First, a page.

Ear Snared Twice Amid Sonic Lures At Hear Now Fest

The seventh Hear Now Festival opened with an electroacoustic splash at Throop Unitarian Universalist Church in Pasadena.
Festival run-outs to other places continue through May 7. (Concert photos by Adam Borecki)
By Richard S. Ginell

PASADENA – Seven editions on, Los Angeles’ springtime Hear Now Music Festival has settled into what looks like a long-lasting groove as a magnet for established and aspiring Los Angeles-based composers. In its short history, the festival has already managed to play music by 100 different composers ranging in age from their teens to their 90s. Artistic director and founder Hugh Levick reports that Hear Now received 150 submissions for this year’s festival, more than twice as many as in previous years. And it continues to evolve while retaining some key components.

For its weekend events, the festival remains rooted in Venice’s First Lutheran Church, but instead of marathon concerts this year, as they did in 2015, there was just one conventional-length concert per evening. Out on the festival’s eastern flank on April 28, they tried out a new/old venue, the 1923-vintage (old by Southern California standards) Throop Unitarian Universalist Church in Pasadena for its fourth annual electroacoustic opening concert.

As in previous years, the collaboration with People Inside Electronics (PIE) took place in so-called Throop Hall, a small multi-purpose room off the main sanctuary that has a shoebox shape, decent acoustics, and folding chairs for the audience. All of the composers – half own up to being born in the 1980s but all look like members of the millennial generation – have plenty of academic credentials and little general name recognition. Half hailed from the new music band Brightwork newmusic, a sextet that augments the now-common “Pierrot” configuration (flute, clarinet, piano, violin, cello) with a percussionist. Seated at tables to the rear of the audience, Isaac Schankler and Colin Horrocks from PIE manned a pair of laptops and a mixer.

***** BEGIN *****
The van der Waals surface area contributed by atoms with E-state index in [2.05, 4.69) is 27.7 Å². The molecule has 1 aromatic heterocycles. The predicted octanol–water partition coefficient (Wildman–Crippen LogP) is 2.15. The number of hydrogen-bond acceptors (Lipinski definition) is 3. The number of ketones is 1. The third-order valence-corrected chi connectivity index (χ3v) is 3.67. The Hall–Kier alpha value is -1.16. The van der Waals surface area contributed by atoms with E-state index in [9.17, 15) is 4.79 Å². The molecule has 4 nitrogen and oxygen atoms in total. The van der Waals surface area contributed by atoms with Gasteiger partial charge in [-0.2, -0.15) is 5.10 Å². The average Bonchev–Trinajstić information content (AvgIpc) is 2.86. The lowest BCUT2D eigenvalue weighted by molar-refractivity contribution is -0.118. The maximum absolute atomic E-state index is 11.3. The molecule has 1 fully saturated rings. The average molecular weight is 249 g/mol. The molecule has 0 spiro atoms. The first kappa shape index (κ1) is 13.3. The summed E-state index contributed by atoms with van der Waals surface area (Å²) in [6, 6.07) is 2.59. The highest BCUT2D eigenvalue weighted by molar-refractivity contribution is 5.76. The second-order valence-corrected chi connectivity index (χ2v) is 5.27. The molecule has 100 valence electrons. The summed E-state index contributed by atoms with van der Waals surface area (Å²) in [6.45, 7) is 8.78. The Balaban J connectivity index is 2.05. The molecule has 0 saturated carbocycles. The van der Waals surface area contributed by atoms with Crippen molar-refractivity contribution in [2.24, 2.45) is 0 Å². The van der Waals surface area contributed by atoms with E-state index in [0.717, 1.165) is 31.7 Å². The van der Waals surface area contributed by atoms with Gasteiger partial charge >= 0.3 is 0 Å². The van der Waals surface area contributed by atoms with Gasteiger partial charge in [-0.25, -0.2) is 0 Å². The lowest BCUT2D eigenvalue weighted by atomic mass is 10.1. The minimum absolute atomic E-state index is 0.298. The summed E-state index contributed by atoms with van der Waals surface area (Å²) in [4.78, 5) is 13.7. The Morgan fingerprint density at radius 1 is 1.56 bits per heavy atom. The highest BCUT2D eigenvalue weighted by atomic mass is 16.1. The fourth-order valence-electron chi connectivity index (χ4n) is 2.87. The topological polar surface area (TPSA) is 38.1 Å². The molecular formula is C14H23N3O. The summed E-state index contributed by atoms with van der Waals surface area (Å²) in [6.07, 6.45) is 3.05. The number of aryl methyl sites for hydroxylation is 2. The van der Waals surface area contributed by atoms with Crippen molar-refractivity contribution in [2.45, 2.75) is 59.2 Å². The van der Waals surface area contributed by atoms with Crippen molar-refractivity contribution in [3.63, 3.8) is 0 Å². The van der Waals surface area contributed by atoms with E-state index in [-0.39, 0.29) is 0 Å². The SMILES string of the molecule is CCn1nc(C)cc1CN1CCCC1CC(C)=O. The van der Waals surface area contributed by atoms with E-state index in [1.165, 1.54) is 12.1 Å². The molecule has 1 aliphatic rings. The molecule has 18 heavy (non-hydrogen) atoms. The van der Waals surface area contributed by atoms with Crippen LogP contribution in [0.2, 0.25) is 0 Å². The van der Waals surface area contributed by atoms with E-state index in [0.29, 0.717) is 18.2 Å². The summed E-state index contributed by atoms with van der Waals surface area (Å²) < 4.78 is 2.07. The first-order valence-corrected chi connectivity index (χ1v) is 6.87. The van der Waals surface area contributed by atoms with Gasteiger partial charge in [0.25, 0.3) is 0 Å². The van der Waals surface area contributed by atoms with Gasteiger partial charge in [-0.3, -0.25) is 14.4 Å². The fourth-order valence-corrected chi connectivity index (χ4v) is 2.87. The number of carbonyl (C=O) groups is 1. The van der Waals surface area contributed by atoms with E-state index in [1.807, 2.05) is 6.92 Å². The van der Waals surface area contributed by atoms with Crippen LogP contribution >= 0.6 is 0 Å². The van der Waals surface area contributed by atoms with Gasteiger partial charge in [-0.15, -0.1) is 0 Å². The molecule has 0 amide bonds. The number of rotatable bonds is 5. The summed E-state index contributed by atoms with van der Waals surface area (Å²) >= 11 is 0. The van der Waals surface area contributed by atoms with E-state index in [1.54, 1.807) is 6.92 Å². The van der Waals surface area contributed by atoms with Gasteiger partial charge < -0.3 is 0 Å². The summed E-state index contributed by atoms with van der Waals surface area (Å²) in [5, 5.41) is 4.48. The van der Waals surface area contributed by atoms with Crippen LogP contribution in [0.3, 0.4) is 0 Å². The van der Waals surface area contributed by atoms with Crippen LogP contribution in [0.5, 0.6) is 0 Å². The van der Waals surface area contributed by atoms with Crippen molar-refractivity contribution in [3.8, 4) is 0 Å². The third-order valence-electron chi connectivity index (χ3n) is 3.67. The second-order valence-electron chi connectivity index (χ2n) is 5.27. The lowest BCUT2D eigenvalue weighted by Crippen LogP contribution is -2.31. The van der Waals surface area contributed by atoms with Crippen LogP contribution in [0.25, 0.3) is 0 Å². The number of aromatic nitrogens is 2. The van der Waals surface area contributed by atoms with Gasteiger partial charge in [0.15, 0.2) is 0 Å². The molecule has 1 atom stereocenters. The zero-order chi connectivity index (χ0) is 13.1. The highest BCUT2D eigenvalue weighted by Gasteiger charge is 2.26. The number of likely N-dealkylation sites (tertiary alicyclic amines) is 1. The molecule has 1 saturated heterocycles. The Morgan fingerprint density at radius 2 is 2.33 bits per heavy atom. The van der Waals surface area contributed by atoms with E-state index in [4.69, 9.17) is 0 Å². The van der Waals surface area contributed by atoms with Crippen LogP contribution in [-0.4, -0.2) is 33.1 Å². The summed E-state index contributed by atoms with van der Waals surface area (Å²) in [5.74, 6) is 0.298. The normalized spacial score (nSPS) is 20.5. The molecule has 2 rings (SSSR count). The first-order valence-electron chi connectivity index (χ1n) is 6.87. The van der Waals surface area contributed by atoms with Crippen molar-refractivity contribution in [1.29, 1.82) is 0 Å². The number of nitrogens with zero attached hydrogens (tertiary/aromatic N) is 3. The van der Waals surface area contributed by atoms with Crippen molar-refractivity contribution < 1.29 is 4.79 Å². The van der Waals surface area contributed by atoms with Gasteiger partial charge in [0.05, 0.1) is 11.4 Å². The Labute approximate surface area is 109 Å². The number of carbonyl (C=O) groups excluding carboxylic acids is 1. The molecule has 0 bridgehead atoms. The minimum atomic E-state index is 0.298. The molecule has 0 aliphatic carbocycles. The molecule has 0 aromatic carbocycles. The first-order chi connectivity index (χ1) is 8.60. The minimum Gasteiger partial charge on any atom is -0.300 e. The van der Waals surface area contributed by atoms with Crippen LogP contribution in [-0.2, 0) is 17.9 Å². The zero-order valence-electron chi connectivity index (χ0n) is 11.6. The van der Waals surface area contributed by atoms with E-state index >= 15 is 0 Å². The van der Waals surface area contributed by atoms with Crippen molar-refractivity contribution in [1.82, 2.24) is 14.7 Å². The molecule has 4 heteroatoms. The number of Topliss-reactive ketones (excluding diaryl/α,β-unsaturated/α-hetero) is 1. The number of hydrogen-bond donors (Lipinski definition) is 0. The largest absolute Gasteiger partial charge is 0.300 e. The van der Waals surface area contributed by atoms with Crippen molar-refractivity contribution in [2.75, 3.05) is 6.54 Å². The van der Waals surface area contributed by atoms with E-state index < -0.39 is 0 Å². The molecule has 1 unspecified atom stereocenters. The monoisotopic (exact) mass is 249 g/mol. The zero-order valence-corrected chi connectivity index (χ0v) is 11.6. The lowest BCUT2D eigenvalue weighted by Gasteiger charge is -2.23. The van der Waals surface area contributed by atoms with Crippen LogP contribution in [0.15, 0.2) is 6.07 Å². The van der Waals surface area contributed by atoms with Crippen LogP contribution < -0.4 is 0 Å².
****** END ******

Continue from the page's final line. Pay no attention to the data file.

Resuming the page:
On the basis of the first hearing, I would divide the six works presented into two categories. Four seemed mere exercises in playing with sound. The other two struck me as real, thought-out compositions with something pertinent to say, a sense of drama, and an idea of where they were going.

Ian Dicke’s ‘Latest And Greatest’ deals with personal technology’s planned obsolesence.

One of latter was Ian Dicke’s Latest And Greatest, which dealt with a subject that, like it or not, is a fact of life of the 21st century – personal technology and the planned obsolescence thereof. Scored for flute, violin, piano, bass clarinet, and mallet percussion, the piece is haunted by the voice and ghostly black-and-white images of Steve Jobs and his underlings delivering the pitch for the latest must-have device.

“Today, we’re taking it to the next level,” Jobs proclaims. At first, the group reacts with sustained tones and trills, getting more agitated as the sales pitch rises in hysteria (“A huge leap!” “Packed with pixels!” “One more thing!”). Jobs is an easy target; the music and repetitions of his words make him look ridiculous. The payoff comes when Jobs disappears, the music turns dark and brooding, and the screen shows the wreckage of a pile of now-obsolete CRT video terminals left for dead in a landfill.